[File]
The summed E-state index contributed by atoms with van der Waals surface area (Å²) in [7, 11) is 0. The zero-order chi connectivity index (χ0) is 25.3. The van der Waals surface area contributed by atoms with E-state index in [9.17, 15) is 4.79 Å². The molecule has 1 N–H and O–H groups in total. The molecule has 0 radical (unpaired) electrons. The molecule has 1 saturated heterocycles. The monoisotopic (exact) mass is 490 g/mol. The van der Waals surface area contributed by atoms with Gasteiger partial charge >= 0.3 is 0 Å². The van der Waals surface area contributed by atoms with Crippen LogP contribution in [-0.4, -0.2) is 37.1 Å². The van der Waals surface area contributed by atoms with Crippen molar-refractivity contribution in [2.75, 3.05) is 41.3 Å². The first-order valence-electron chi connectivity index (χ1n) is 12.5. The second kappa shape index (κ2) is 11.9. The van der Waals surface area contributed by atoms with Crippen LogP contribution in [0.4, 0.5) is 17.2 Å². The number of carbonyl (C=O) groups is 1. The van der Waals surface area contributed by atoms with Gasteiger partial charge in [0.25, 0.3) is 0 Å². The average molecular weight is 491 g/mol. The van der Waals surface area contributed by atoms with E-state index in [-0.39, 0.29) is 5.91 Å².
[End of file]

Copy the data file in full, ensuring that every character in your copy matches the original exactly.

The summed E-state index contributed by atoms with van der Waals surface area (Å²) in [7, 11) is 0. The zero-order chi connectivity index (χ0) is 25.3. The van der Waals surface area contributed by atoms with E-state index in [9.17, 15) is 4.79 Å². The molecule has 1 N–H and O–H groups in total. The molecule has 0 radical (unpaired) electrons. The molecule has 1 saturated heterocycles. The monoisotopic (exact) mass is 490 g/mol. The van der Waals surface area contributed by atoms with Gasteiger partial charge >= 0.3 is 0 Å². The van der Waals surface area contributed by atoms with Crippen LogP contribution in [-0.4, -0.2) is 37.1 Å². The van der Waals surface area contributed by atoms with Crippen molar-refractivity contribution in [2.75, 3.05) is 41.3 Å². The first-order valence-electron chi connectivity index (χ1n) is 12.5. The second kappa shape index (κ2) is 11.9. The van der Waals surface area contributed by atoms with Crippen LogP contribution in [0.4, 0.5) is 17.2 Å². The number of carbonyl (C=O) groups is 1. The van der Waals surface area contributed by atoms with Gasteiger partial charge in [0.25, 0.3) is 0 Å². The average molecular weight is 491 g/mol. The van der Waals surface area contributed by atoms with E-state index in [-0.39, 0.29) is 5.91 Å².